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abstract = "PurposeTo compare reoperations, health care utilization, and costs in lumbar spinal stenosis (LSS) patients undergoing interspinous process (ISP) device placement in an inpatient versus outpatient setting. MethodsThe MarketScan database (2007-2009) was queried for adults with LSS undergoing ISP device placement as a primary procedure. Reoperations, health care utilization, and costs in patients with at least 18 months of follow-up were analyzed. Chi-square and Student t tests were used to assess the differences in characteristics and outcomes between patients treated in the inpatient and outpatient setting. ResultsA total of 411 patients who underwent ISP device placement were identified; the mean age was 72 years, 51{\%} were female, and most patients were insured by Medicare (73.7{\%}). The average postoperative follow-up was 24.9 months. A subset of 182 patients (44.3{\%}) had inpatient procedures; 229 (55.7{\%}) underwent outpatient ISP device placements. The overall reoperation rate was 20.4{\%}. ISP reoperation rates between inpatient and outpatient cohorts were comparable (23.1{\%} versus 18.3{\%}; p=0.24). Inpatients accrued significantly higher index procedural costs compared with outpatients ($17,432 versus $8854; p=0.0001), however, the outpatient cohort utilized more postoperative outpatient services (143 versus 112; p=0.09) and higher outpatient service costs ($25,376 versus $15,481; p=0.01). Consequently, cumulative overall cost was similar among the two cohorts ($51,059 versus $51,778; p=0.94). ConclusionsLong-term reoperation rates following ISP device placement are comparable in the inpatient and outpatient setting. Upfront cost savings may be achieved with outpatient ISP device placement, but this benefit is lost by 18 months following initial surgery.",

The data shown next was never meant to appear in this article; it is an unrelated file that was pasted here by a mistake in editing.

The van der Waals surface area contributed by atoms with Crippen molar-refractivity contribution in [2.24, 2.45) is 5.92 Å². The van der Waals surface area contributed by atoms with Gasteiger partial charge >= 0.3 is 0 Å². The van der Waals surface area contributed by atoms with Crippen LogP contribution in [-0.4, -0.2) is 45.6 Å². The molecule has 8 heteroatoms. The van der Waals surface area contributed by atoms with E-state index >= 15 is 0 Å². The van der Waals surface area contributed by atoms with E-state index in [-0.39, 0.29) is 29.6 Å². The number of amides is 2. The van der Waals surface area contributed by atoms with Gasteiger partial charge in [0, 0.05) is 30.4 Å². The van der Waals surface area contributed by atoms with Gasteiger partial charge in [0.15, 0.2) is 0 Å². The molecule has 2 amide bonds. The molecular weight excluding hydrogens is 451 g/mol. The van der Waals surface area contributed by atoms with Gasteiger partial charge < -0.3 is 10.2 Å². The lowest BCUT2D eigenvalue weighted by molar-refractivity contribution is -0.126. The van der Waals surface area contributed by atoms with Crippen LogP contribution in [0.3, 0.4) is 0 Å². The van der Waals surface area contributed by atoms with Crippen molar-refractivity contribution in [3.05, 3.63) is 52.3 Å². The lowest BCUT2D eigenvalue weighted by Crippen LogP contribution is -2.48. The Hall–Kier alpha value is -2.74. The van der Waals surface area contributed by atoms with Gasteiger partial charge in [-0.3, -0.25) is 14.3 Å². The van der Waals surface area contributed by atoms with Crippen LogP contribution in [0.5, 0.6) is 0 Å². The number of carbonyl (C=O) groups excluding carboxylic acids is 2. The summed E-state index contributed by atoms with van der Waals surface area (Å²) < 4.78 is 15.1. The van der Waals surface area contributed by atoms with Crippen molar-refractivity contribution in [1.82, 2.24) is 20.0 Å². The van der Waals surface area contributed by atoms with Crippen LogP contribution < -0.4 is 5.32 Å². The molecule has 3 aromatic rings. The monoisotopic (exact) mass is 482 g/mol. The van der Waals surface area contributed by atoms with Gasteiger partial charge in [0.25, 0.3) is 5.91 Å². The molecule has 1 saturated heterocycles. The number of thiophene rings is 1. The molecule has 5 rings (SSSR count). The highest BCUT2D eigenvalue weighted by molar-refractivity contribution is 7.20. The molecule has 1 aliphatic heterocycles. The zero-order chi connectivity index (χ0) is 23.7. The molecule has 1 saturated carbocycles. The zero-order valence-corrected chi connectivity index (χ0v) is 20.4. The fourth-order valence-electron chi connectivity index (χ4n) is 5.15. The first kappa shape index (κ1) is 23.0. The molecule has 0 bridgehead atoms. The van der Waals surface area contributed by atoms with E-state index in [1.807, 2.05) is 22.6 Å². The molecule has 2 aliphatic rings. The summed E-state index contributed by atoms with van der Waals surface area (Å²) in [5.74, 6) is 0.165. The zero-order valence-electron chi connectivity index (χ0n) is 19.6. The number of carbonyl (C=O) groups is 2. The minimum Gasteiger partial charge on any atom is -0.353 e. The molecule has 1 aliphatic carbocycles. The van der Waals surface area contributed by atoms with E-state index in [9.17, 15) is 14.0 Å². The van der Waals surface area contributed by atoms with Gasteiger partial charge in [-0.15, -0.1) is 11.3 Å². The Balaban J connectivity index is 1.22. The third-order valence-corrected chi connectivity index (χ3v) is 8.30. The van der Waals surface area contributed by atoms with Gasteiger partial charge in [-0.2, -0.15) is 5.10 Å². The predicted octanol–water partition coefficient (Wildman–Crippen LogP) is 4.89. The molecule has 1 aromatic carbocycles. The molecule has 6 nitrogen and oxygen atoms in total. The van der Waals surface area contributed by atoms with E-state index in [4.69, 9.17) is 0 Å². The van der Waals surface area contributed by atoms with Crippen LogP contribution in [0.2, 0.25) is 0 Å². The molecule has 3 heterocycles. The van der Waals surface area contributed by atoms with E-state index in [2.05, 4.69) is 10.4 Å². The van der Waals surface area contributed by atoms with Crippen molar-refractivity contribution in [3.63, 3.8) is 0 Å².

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AU - Ortega, Alicia